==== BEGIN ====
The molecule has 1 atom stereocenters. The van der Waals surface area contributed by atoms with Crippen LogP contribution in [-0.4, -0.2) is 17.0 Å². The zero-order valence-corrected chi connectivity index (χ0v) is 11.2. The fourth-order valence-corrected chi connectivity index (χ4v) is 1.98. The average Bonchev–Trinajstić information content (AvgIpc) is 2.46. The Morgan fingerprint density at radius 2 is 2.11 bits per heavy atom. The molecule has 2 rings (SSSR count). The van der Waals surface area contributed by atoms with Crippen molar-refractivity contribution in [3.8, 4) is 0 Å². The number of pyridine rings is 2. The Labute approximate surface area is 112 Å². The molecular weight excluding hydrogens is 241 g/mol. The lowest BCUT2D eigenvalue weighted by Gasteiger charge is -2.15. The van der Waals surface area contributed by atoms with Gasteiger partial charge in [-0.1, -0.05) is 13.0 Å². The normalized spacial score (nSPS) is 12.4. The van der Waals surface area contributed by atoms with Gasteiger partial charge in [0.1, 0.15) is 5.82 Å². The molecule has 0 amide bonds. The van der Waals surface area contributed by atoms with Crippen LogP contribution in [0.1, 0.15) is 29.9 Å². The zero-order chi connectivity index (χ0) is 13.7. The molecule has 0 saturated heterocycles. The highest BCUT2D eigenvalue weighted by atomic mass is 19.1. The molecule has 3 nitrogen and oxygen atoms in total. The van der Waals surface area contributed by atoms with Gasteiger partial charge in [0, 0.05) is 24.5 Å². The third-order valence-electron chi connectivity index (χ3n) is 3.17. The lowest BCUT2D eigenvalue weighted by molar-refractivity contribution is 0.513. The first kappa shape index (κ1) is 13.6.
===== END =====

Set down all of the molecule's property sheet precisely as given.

The molecule has 1 atom stereocenters. The van der Waals surface area contributed by atoms with Crippen LogP contribution in [-0.4, -0.2) is 17.0 Å². The zero-order valence-corrected chi connectivity index (χ0v) is 11.2. The fourth-order valence-corrected chi connectivity index (χ4v) is 1.98. The average Bonchev–Trinajstić information content (AvgIpc) is 2.46. The Morgan fingerprint density at radius 2 is 2.11 bits per heavy atom. The molecule has 2 rings (SSSR count). The van der Waals surface area contributed by atoms with Crippen molar-refractivity contribution in [3.8, 4) is 0 Å². The number of pyridine rings is 2. The Labute approximate surface area is 112 Å². The molecular weight excluding hydrogens is 241 g/mol. The lowest BCUT2D eigenvalue weighted by Gasteiger charge is -2.15. The van der Waals surface area contributed by atoms with Gasteiger partial charge in [-0.1, -0.05) is 13.0 Å². The normalized spacial score (nSPS) is 12.4. The van der Waals surface area contributed by atoms with Gasteiger partial charge in [0.1, 0.15) is 5.82 Å². The molecule has 0 amide bonds. The van der Waals surface area contributed by atoms with Crippen LogP contribution in [0.1, 0.15) is 29.9 Å². The zero-order chi connectivity index (χ0) is 13.7. The molecule has 0 saturated heterocycles. The highest BCUT2D eigenvalue weighted by atomic mass is 19.1. The molecule has 3 nitrogen and oxygen atoms in total. The van der Waals surface area contributed by atoms with Gasteiger partial charge in [0, 0.05) is 24.5 Å². The third-order valence-electron chi connectivity index (χ3n) is 3.17. The lowest BCUT2D eigenvalue weighted by molar-refractivity contribution is 0.513. The first kappa shape index (κ1) is 13.6.